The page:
Okay, S.H.I.E.L.D. I’m at my wit’s end with you, and I think I’ve been very patient so far. “Give the show time to breathe!” I’d argue. “It needs a few weeks to flesh everything out, like any Joss Whedon show!” Well, I’ve had enough. This is the most expensive new show on TV, and it’s set in the fascinating, fun Marvel Cinematic Universe, full of great characters, 60 years of story ideas, and so on and so forth. This week, we crossed over with Thor: The Dark World, a legitimately awesome romp of a movie that had me spellbound in the theater from start to finish.
What happens in the episode to live up to all this promise? I don’t know. There’s a magic staff, Asgardian, that gets stolen by a couple of roadies for a Swedish hair metal band (I’m giving them a back-story, which is more than the episode bothered to do). It gives them super-strength, but it also makes them super-aggressive, although maybe they’re already aggressive since apparently they belong to a “Norse-paganist hate group,” which, confusingly, doesn’t hate the Norse or pagans, just people in general, I suppose.
The team has to track them down, mostly by cleaning up wreckage and chatting about how handsome Thor, a character who does not appear in this episode, is. It’s okay that Thor didn’t make it to his own crossover episode, though, because the mighty Goddess of War Sif is here instead. What’s that? No Sif? What about Volstagg? Heimdall? Fandral? Okay, fine, no one from the movie, but maybe we could have someone from the Thor comics? Expand the universe outward a little more? Great, you’ve cast someone! An Asgardian for our heroes to tangle with.
This Asgardian is played by Peter MacNicol, he of Ally McBeal and 24 and Numb3rs and Ghostbusters II and the like. Love MacNicol. He’s an Emmy-winning actor! Would he be my first choice to play an Asgardian? Well, no. It’s definitely a let-down that he’s in a suit the whole episode and has nothing to do. Oh, we’re told (in a shocking twist!) that he was an Asgardian warrior, a berserker soldier who did all kinds of cool shit. But a while ago. Not recently. Now he just sits around.
This show cannot be this boring when its characters are so bland. You have to give me something, S.H.I.E.L.D. You’re giving me nothing. “The Well” focuses a lot of its energy on Grant, giving us a haunting glimpse into his past, but it’s not especially haunting (or at all clear what we’re looking at), and Brett Dalton continues to not be up to the challenge of playing a character we might be remotely interested in. There’s a hint of flirtation with Skye late in the game, but the sparks aren’t exactly flying. The one vaguely interesting moment is between him and Melinda, who has a well of darkness deeper than his own, but I’ll be surprised if their dalliance actually leads the show anywhere interesting. Nicely staged though it may be, it feels more like it is something for the show to do to distract from how boring it is.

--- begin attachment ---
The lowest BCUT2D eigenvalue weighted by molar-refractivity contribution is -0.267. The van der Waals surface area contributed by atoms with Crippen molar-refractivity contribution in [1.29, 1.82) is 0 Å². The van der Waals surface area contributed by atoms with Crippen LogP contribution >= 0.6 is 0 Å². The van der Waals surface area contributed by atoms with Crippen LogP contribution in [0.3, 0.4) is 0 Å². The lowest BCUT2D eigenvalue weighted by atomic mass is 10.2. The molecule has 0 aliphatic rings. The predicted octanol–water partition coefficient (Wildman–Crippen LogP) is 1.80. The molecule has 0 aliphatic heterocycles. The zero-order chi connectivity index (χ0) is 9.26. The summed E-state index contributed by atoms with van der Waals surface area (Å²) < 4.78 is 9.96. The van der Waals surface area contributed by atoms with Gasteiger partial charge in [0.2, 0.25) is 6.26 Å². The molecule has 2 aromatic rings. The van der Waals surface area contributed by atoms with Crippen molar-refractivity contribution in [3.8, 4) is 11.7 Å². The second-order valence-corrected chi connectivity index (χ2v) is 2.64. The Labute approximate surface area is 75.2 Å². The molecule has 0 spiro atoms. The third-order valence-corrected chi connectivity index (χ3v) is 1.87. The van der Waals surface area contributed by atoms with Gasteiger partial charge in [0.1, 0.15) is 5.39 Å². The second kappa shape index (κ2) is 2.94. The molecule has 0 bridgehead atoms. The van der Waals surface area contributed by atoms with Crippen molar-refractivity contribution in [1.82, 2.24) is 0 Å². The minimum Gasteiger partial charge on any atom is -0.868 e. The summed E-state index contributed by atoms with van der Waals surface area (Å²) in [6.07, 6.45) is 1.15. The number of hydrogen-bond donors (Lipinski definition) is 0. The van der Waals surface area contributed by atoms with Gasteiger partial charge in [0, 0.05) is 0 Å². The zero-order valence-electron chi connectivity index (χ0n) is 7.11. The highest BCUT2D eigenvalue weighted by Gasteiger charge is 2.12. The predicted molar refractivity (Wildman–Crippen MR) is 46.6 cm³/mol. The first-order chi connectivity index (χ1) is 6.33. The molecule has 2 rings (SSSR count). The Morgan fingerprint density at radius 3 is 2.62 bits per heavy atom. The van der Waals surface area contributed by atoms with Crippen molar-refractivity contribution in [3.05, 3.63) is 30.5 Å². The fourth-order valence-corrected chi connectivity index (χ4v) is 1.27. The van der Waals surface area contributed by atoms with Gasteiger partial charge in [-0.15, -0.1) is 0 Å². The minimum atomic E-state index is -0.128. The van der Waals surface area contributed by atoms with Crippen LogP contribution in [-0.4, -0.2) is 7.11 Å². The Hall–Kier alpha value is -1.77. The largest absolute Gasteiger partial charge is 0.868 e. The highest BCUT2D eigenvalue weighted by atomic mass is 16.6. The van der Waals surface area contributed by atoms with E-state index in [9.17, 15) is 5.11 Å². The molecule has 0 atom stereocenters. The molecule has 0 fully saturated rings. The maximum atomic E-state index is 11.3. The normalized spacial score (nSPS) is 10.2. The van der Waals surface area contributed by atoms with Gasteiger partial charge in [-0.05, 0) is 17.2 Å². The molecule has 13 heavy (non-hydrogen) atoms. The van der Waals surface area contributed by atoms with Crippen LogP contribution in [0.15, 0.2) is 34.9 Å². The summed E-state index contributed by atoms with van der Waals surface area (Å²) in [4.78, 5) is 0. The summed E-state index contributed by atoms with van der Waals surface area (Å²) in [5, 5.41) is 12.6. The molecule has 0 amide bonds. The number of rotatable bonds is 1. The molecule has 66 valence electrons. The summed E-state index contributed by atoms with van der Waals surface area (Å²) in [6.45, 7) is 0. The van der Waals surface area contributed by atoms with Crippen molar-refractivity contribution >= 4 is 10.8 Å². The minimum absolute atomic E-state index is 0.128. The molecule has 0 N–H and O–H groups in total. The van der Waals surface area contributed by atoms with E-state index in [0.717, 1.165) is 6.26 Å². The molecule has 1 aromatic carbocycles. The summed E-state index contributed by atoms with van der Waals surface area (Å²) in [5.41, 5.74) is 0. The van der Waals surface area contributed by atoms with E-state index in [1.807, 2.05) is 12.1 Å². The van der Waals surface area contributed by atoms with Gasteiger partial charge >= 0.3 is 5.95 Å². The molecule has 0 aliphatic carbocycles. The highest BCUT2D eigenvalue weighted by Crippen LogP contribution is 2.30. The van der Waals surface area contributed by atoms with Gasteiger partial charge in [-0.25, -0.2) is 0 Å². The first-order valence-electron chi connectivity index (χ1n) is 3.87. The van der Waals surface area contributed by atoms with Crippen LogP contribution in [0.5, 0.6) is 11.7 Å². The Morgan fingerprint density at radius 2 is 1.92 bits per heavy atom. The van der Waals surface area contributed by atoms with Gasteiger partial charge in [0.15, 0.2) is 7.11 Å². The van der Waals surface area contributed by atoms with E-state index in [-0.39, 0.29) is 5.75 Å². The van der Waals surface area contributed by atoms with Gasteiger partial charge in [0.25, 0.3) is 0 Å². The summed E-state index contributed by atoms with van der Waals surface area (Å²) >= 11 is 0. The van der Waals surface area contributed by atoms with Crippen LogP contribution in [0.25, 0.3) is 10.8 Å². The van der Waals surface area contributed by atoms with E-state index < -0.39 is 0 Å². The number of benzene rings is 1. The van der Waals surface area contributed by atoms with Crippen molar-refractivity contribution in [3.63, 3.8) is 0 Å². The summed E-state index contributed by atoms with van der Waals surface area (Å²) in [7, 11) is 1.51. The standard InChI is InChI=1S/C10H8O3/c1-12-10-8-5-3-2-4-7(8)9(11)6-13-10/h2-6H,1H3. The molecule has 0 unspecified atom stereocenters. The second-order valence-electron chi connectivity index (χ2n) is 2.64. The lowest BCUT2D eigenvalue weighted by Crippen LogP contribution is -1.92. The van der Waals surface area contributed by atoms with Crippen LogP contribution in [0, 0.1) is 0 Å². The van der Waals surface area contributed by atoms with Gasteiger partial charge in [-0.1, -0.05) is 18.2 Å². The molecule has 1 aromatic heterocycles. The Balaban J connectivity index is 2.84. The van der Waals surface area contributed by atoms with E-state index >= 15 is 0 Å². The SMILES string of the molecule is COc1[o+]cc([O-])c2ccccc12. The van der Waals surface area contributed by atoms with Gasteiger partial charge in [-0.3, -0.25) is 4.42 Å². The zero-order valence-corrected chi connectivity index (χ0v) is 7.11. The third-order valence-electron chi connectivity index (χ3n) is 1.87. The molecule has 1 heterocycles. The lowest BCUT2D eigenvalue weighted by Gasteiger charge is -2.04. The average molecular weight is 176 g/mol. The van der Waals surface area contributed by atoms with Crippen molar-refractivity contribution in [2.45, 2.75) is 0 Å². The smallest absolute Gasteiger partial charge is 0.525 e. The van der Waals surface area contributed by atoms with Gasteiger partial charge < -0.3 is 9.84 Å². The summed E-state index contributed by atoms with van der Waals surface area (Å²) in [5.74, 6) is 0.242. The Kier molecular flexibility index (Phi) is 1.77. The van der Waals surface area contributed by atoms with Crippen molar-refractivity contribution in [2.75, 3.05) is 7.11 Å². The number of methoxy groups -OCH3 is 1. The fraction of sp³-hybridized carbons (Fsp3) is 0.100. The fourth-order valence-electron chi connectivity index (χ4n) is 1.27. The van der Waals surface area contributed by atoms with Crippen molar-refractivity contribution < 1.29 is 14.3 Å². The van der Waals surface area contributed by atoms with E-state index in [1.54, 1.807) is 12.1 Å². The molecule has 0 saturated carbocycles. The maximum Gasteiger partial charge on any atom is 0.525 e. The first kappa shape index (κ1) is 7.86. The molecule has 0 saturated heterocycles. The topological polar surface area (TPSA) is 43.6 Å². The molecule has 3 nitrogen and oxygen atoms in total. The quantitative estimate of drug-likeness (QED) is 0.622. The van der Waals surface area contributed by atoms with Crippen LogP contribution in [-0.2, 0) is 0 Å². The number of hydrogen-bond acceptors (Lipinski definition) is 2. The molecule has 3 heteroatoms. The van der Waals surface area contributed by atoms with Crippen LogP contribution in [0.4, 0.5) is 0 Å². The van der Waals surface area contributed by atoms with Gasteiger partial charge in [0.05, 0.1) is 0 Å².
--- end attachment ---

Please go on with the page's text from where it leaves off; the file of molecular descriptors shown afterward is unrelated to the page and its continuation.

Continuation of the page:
It’s too bad. If things were pointed in a more interesting direction, I’d be more taken with the episode’s ending, a flash to Tahiti that cuts to Coulson awakening as if from a nightmare, even though nothing untoward transpires in his fantasy. It’s a creepy moment, but it’s also re-hashing material we’re well-acquainted with at this point. Tahiti, it’s a magical place, he died and came back to life, blah blah blah. Let’s wrap this plot up, ladies and gentleman. It’s far less interesting than you seem to think it is.
I really wish I had something to say about the main plot this week. The set-pieces were dumb and embarrassingly small-scale—even when Grant took out a room with the staff powers, it felt a level above an A-Team episode. The Thor discussion was head-slappingly stupid since it just drew further attention to how lame this show is compared to the awesomely expensive Marvel movies. The Swedish park rangers talking to each other in English, even with no one else around, felt like something that would happen on a TV show in the 1990s. We can deal with subtitles for two minutes, ABC. It’s 2013.
My patience is gone; I officially find this show a chore to watch and have no idea if it can improve. The cast is largely game, the budget is there, and the writing talent is there, too, at least on paper. Fix this show, ABC, or watch it go down as the most high-profile bust since Studio 60 On The Sunset Strip.
- Skye calls Thor dreamy. Phil scoffs. “Sure, he’s handsome, but…” “No. He’s dreamy,” Melinda confirms.
- Jonathan Frakes, Riker from Star Trek, who’s directed many good and bad things, directed this episode. Nice job, buddy.